NO ONE should be surprised, but President Bush's proposed 2009 budget, which would overlap with only the final three months of his presidency, is built on fantasies, postponements, and hard choices that will be dumped on the next president.
Fantasies like cutting payments to hospitals and doctors for Medicare and Medicaid while raising military spending by almost 12 percent. Postponements like taking meaningful steps to balance the budget when this plan would add $250 million to the national debt. Hard choices like scaling back a costly war that is bleeding the government's role at home.
The President's $3.1 trillion budget, which would take effect Oct. 1, even failed to impress fiscal conservatives, which curiously is how Mr. Bush describes himself. Sen. Judd Gregg of New Hampshire, ranking Republican on the Senate Budget Committee, said the administration's budget is "not going to happen" and "I don't think they even worked very hard at it."
We couldn't agree more. Mr. Bush blazed a trail into the White House, after former President Bill Clinton had delivered four years of surplus, with a promise to reduce the national debt. But years of tax cuts for the rich and one ill-advised adventure in Iraq later, and Mr. Bush will leave generations of Americans a $9.7 trillion national debt the day he leaves office, $4 trillion of it compiled during his administration, according to the Washington Post.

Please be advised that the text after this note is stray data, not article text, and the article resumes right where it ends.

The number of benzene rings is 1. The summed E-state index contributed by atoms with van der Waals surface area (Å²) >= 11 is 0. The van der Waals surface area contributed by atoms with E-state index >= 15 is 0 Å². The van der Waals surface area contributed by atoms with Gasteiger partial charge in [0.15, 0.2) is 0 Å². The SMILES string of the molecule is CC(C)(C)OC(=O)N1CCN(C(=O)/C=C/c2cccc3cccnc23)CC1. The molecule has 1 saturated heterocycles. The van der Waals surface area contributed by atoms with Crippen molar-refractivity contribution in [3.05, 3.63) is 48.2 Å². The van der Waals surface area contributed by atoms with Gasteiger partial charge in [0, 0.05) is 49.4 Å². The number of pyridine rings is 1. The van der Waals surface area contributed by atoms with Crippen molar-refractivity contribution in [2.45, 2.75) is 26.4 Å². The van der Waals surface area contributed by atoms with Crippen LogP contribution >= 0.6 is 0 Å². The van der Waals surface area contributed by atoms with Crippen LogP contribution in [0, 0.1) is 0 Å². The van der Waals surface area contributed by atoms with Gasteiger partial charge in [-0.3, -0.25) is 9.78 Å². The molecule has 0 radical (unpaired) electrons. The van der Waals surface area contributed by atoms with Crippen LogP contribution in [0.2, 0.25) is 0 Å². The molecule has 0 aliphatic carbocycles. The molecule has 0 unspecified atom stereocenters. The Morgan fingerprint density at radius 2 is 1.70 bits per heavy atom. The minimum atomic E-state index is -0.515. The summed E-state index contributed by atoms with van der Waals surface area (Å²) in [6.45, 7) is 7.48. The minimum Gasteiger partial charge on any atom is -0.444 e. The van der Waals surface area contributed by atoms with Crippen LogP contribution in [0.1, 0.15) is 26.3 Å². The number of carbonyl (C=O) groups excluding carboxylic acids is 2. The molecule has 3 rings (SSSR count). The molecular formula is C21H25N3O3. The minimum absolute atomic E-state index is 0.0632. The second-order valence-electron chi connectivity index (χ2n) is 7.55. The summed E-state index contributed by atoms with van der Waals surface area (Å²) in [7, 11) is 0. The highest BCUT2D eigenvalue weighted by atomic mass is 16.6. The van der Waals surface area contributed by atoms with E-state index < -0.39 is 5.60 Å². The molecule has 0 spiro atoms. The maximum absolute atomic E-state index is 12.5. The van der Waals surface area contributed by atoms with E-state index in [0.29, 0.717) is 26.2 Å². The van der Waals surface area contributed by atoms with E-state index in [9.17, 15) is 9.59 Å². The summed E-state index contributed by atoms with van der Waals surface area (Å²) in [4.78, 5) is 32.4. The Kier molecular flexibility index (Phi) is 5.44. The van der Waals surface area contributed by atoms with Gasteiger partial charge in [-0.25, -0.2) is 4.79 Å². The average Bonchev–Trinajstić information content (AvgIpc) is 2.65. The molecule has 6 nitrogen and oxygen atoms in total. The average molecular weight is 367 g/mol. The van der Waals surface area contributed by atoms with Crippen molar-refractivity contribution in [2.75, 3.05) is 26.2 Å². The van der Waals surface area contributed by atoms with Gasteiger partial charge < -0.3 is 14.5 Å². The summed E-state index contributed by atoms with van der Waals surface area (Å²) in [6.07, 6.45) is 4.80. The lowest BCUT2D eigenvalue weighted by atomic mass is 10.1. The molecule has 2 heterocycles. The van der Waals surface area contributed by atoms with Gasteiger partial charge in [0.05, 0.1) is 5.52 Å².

The latest barrels of red ink will come from the dubious economic stimulus hatched by the President and a bipartisan group in Congress, who want to use $150 million or more to blunt the effects of a possible recession.
Add to that the fact that the President's budget assumes growth this year of 2.7 percent, much higher than estimates from both private economists and the Congressional Budget Office, and the deficit could end up much higher.
It will be left to the Democrats and Republicans in Congress to craft a more realistic spending plan for 2009. That won't be the easiest thing to do in an election year, with candidates for House, the Senate, and the presidency all jockeying for position.
But someone has to be the grown-up and take charge of the federal wallet. That means curbing the cost of Iraq, stabilizing the social safety net, and reminding the country that America's programs - at home or abroad - have to be paid for by Americans.
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